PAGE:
Walmart is the US version of The East India Company, says traders body CAIT
The CAIT fears that Walmart will penetrate the retail trade through e-commerce and indulge in predatory pricing with deep discounting which will eventually create an uneven playing field for domestic players.
Weeks after Walmart acquired majority stake in Flipkart, the Confederation of All India Traders (CAIT) on Friday called the American retail giant 'a US version of The East India Company'. In a letter to Commerce Minister Suresh Prabhu, the traders body said: "Walmart is nothing but a US version of The East India Company which conquered the country."
Flipkart sold its 77 per cent stake to US-based Walmart in USD 16 billion deal earlier this month.
The CAIT fears that Walmart will penetrate the retail trade through e-commerce and indulge in predatory pricing with deep discounting which will eventually create an uneven playing field for domestic players. "It will source globally the cheapest material and will dump in the country to wipe out the competition. As of now, no rule or law exists which can put restrictions on such practises of any company," the letter stated.
Accusing the US giant of having hidden agenda, the traders body said: "CAIT has decided to challenge Walmart-Flipkart deal since the deal is circumventing laws and will offend FDI policy once it is implemented and will create an uneven level playing field beside accomplishing hidden agenda of Walmart to reach out to offline trade through e-commerce way."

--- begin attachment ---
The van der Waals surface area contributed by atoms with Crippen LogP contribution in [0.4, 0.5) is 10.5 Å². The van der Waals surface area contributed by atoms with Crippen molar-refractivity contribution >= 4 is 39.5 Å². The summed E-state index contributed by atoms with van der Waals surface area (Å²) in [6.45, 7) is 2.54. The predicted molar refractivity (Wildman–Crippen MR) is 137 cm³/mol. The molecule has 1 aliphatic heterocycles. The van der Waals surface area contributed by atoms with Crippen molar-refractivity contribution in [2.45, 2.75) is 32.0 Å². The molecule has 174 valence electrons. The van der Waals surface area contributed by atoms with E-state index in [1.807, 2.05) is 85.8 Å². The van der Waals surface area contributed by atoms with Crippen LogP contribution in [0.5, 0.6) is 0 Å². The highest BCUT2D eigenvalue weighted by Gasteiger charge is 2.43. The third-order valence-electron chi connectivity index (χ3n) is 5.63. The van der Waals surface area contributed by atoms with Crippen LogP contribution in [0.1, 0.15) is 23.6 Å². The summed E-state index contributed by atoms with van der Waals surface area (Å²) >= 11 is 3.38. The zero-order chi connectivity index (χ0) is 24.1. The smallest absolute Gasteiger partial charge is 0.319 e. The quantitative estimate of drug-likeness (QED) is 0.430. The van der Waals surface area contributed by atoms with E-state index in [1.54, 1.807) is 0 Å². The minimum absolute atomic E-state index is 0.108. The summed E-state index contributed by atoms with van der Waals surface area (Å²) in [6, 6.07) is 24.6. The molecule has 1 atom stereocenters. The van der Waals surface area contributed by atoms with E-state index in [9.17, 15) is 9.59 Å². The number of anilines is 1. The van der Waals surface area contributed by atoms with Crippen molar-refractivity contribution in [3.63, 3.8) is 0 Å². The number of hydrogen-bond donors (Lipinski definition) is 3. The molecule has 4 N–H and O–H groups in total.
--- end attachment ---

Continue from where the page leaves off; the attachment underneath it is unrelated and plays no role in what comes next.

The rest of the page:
The body also demanded that a national policy for e-commerce be framed at the earliest and a regulatory authority be constituted to regulate the online retail business in India. "...and till such time, the deal should be put in abeyance by the Government and a close scrutiny should be held in the entire deal," it said.
This is the second letter the CAIT has written to Commerce Minister Prabhu. Earlier on May 7, the traders body had sought Suresh Prabhu's intervention ahead of the Flipkart-Walmart deal. It then said that the deal would encourage malpractices and predatory pricing in e-commerce industry.
The CAIT had argued that the government should make it mandatory that such deals can take place only when 75 per cent of the sellers on an e-platform give their assent since they would be the worst sufferers.
"In order to ensure free and fair e-commerce business in the country, we suggest that a policy for e-commerce should be finalised at an early date in consultation with all stakeholders including the trading community," the body had said.
The CAIT has also challenged the deal in Competition Commission of India.